Regarding organoleptic properties, the wines obtained from botrytised grapes were visually different from the healthy control wine, with more orange hues and a less intense colour due to laccase activity. The tested tannins produced differential effects in the wines, in particular reduced colour degradation following the addition of grape skin tannins. In the olfactory/taste ranking tests, the wines were not perceived as being significantly different, except the 20 % botrytised wine with nutgall tannins, which was ranked last; i.e., with the lowest quality.

Condensed tannins from grape berries are therefore promising for their inhibitory action on laccase activity, and for their organoleptic effect on wines made from botrytised grapes. Future research should investigate the effect of combining different tannins to improve their action. Another perspective would be to test the effect of tannins on botrytised musts at more realistic rates (e.g., 5, 10 and/or 15 %), and to test their effect on B. cinerea strains with different levels of aggressiveness, which belong to different subpopulations usually found in vineyards.

Acknowledgements

The authors are grateful to Saint-Émilion UDP (Saint-Émilion, France) for providing the Merlot grapes. The authors would like to thank Laffort (Floirac, France) and Oenoppia (Paris, France) for providing the oenological tannins and financial support, and Laffort for providing all the necessary winemaking products.

References

  • Calvo-Garrido, C., Roudet, J., Aveline, N., Davidou, L., Dupin, S., & Fermaud, M. (2019). Microbial Antagonism Toward Botrytis Bunch Rot of Grapes in Multiple Field Tests Using One Bacillus ginsengihumi Strain and Formulated Biological Control Products. Frontiers in Plant Science, 10(105). https://doi.org/10.3389/fpls.2019.00105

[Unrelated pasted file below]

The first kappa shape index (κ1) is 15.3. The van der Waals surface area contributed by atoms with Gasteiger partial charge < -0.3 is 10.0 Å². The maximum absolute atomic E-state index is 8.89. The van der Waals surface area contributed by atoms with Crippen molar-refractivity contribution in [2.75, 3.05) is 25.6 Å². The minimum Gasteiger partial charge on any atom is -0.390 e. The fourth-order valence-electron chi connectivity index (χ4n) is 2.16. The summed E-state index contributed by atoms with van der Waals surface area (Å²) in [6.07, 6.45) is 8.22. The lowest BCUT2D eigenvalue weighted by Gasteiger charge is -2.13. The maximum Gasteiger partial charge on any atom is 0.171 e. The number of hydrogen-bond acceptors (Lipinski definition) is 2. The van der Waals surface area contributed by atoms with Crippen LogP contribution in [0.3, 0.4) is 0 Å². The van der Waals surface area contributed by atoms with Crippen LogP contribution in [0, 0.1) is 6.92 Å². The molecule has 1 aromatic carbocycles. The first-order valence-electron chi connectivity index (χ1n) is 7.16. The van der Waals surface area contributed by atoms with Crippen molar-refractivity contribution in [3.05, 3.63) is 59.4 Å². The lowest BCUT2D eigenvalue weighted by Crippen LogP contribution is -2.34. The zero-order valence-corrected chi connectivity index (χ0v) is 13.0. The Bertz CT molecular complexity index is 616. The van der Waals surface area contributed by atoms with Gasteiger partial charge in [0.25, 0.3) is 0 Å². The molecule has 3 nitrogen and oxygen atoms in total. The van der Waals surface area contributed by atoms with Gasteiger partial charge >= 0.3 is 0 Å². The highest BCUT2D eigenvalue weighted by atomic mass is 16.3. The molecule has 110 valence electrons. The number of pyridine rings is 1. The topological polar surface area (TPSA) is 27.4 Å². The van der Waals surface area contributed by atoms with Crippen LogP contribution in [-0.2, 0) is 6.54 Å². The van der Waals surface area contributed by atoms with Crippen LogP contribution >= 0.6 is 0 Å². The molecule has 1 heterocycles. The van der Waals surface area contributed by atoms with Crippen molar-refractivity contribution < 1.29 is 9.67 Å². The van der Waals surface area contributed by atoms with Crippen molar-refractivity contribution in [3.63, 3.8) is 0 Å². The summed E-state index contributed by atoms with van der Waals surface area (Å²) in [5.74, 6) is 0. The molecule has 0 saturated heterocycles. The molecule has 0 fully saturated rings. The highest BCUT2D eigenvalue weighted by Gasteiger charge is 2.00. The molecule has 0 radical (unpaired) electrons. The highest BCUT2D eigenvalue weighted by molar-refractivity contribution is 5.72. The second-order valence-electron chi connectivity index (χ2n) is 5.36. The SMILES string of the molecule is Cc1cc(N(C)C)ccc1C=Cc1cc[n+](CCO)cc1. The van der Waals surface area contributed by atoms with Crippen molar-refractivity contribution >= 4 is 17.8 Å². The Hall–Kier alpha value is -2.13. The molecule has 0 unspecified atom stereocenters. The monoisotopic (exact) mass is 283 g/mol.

• Canuti, V., Puccioni, S., Giovani, G., Salmi, M., Rosi, I., & Bertuccioli, M. (2012). Effect of Oenotannin Addition on the Composition of Sangiovese Wines from Grapes with Different Characteristics. American Journal of Enology and Viticulture, 63(2), 220–231, ajev.2012.11091. https://doi.org/10.5344/ajev.2012.11091
  • Chen, K., Escott, C., Loira, I., del Fresno, J., Morata, A., Tesfaye, W., Calderon, F., Benito, S., & Suárez-Lepe, J. (2016). The Effects of Pre-Fermentative Addition of Oenological Tannins on Wine Components and Sensorial Qualities of Red Wine. Molecules, 21(11), 1445. https://doi.org/10.3390/molecules21111445
  • Cheynier, V., Fulcrand, H., Guyot, S., Oszmianski, J., & Moutounet, M. (1995). Reactions of enzymically generated quinones in relation to browning in grape musts and wines. ACS Publications. https://doi.org/10.1021/bk-1995-0600.ch010
  • Chira, K. (2009). Structures moléculaire et perception tannique des raisins et des vins (Cabernet-Sauvignon, Merlot) du Bordelais (PhD Thesis). Université de Bordeaux 2.
  • Chira, K., Jourdes, M., & Teissedre, P.-L. (2012). Cabernet-Sauvignon red wine astringency quality control by tannin characterization and polymerization during storage. European Food Research and Technology, 234, 253–261. https://doi.org/10.1007/s00217-011-1627-1
  • CIE (1986). Colorimetry, 2nd edn. Publication C.I.E. No. 15.2, Central Bureau of the Commission Internationale de L'Eclairage, Vienna.
  • Claus, H., Sabel, A., & König, H. (2014). Wine phenols and laccase: An ambivalent relationship. In Wine: Phenolic Composition, Classification and Health Benefits, 155–185.
  • Deytieux-Belleau, C., Geny, L., Roudet, J., Mayet, V., Doneche, B., & Fermaud, M. (2009). Grape berry skin features related to ontogenic resistance to Botrytis cinerea. European Journal of Plant Pathology, 125, 551–563. https://doi.org/10.1007/s10658-009-9503-6
  • Drinkine, J., Lopes, P., Kennedy, J. A., Teissèdre, P.-L., & Saucier, C. (2007). Analysis of ethylidene-bridged flavan-3-ols in wine. Journal of agricultural and food chemistry, 55(4), 1109–1116. https://doi.org/10.1021/jf0626258
  • Du Toit, W., Marais, J., Pretorius, I. S., & du Toit, M. (2006). Oxygen in Must and Wine: A review. South African Journal of Enology and Viticulture, 27(1), 76–94. https://doi.org/10.21548/27-1-1610
  • Dubernet, M., Ribéreau-Gayon, P., Lerner, H. R., Harel, E., & Mayer, A. M. (1977). Purification and properties of laccase from Botrytis cinerea. Phytochemistry, 16(2), 191–193. https://doi.org/10.1016/S0031-9422(00)86783-7
  • Dubernet, M., Ribéreau-Gayon, P., & Prévot, M. A. (1975). Properties of the laccase of Botrytis cinerea. Comptes rendus hebdomadaires des seances de l"Academie des sciences. Serie D: Sciences naturelles, 280(10), 1313–1316.
  • Dubos, B. (1999). La pourriture grise. In Maladies Cryptogamiques de la Vigne: Champignons Parasites des Organes Herbacés et du Bois de la Vigne. (editions Féret, 55–68). Bordeaux, France.